I was a new member of the board of trustees at the hospital and heard of many such sad and tragic cases of stricken children, many of whom happened to be Hispanic. It was my friend, the Publisher of the largest Spanish language weekly in the country, Jose Lozano, who recruited me to the board. Seventy percent of the kids at Childrens are Latino, and the board was hoping to have more Hispanic representation. As a Latina and a television broadcaster in the market, they thought I might be able to help galvanize more interest in the Hispanic community to reach out to their neediest kids.

Before going to meet Dusty for the first time, my only exposure to very sick children had been at Christmas time. The hospital newsletter was soliciting help for their annual Elf Program that makes sure every needy family with a sick child receives presents for Christmas. I made a call to Roz Grushkin, an oncology social worker in charge of the program, who told me fifteen families still needed sponsorship. I was so surprised to learn the money she was collecting was not just for the ailing child, it was for the whole family. "Cancer doesn't just affect the one child", she said, "it affects every brother, sister, aunt, uncle, cousin, mom and dad."

I had been looking for something meaningful to do in my life for a long time and couldn't have felt more grateful for the opportunity. I had been in television news for nearly twenty years and had grown quite disillusioned about the merits of the business. It certainly, for me, had become more about performance than craft and more about self-promotion than really making a difference. Worrying about career, image, promotion, the next show and ratings had gotten pretty empty. And I was certainly growing less and less enamored with a business that celebrated the ratings of Jerry Springer in the morning and Who's Hot in America at night. I was looking for more real American idols.

After years with network news, from New York to Miami to Chicago to Los Angeles, I was now anchoring a local morning show that was more fun than anything else. I had tried to break free in the past. I started an Internet company to empower Latinas, but that went with the rest of the Dot Coms. Now I was hoping to grow my production company and develop projects that perhaps weren't commercial, but certainly more rewarding. Documentaries were always a dream. I was definitely searching for something new; I needed something in my life that felt real and meaningful when Childrens Hospital came into my life.

I had already taken a major step in creating a whole new life for myself. Funny how it happens when you're ready. At forty-one I had finally met the man I had been looking for all my life. John Farrand was everything I had always dreamed of. We fell deeply in love. And although he was older than I and had accomplished a great deal more; running three major companies, having had five children and three grandchildren, we were in very much the same place. When we first met John said he too was hoping to become less involved in corporate life and more involved in really living.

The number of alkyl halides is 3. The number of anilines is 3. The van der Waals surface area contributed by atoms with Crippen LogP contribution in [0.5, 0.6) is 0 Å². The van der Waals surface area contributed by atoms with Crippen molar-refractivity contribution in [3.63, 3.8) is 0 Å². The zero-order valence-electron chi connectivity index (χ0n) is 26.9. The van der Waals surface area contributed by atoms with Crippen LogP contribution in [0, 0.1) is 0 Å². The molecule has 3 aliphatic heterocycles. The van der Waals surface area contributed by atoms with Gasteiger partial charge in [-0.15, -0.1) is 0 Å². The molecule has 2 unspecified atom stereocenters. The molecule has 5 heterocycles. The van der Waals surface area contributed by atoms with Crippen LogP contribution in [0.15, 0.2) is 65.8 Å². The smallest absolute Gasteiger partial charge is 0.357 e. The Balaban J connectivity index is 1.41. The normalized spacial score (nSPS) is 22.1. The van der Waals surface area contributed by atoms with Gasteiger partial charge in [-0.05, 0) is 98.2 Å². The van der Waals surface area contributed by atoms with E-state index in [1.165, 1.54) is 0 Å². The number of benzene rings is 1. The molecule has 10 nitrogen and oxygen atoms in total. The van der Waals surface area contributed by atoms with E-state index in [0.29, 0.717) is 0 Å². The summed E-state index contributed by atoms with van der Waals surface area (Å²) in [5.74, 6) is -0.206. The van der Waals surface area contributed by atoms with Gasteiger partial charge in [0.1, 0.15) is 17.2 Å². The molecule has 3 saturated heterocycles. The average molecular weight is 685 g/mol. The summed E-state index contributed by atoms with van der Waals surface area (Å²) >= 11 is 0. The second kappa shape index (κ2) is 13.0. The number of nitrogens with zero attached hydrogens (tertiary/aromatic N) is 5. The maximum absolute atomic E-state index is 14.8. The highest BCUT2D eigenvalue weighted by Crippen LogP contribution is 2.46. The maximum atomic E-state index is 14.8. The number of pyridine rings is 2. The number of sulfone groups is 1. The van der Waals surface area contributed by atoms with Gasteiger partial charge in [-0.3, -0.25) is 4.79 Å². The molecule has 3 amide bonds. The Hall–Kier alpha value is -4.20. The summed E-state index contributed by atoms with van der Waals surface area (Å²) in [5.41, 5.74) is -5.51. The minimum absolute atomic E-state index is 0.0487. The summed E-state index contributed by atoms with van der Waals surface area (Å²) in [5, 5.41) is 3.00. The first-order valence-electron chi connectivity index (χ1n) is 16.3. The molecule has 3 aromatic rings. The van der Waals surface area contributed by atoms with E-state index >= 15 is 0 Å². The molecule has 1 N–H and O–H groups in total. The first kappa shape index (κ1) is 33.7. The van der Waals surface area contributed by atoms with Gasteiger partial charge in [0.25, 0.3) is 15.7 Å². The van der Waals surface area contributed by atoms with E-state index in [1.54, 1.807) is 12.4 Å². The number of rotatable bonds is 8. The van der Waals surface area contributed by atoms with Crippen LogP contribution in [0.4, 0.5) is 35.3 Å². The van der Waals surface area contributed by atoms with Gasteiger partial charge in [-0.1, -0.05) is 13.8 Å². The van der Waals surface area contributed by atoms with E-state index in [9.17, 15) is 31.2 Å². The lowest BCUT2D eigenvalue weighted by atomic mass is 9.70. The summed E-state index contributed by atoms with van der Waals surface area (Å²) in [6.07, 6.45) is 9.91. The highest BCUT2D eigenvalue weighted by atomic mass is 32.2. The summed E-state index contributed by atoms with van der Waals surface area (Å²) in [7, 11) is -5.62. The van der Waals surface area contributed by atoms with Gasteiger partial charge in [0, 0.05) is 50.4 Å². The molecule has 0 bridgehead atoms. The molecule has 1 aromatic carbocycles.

He had no idea how soon he would have that opportunity. Shortly after we married, John very abruptly, from one night to the next, left his job after nearly twenty years. Overnight John was no longer President and Chief Executive of the major film industry giant he built into the signature brand it is today.

It was a difficult move and affected him deeply. It was the first time he had been out of work in forty years. John found himself feeling he had little to contribute without his corporate title. He was definitely soul-searching. After two decades you can give everything to a job, to your employees, to your craft, only to leave it feeling empty. I guess we were both forced to really delve into the mystery of what makes a life truly meaningful. How really do you make a difference?

It was at this point in our lives we were presented with the Elf Program. The timing could not have been more perfect. They needed us and we needed them. It was a Saturday morning and John and I stepped into a small room on the ground floor of the hospital chock full of colorfully wrapped presents that filled the four walls floor to ceiling. The money we donated, along with the donations of many others, were about to put smiles and tears on the faces of stricken families. As each sick child entered the room with their moms and dads, sisters and brothers, most of them low- income Hispanic or African American, we watched with great humility, the joy and appreciation each experienced as a result of our small gesture.

It was clearly the most meaningful day both John and I had shared in a very long time. It put so much into perspective. Quarterly earnings and rating points meant little in this room where life and death of the smallest beings hung in the balance and made every minute matter.

That day I met a little boy named Angel Martinez. His little brown round face, with deep half-moon dimples and huge brown eyes, melted my insides. Roz, the social worker, told me he would most likely not be around next Christmas. We gave him a Gameboy to play with and his smiles and leaps for joy filled our hearts. He had a very lethal leukemia and was in his last months for sure. I watched John help carry down all the presents to the car parked blocks away as they could not afford parking fees. I thought, as a chief executive he would never have had the opportunity to do that. I fell even more in love that day watching him give of himself for no other reason than pure caring.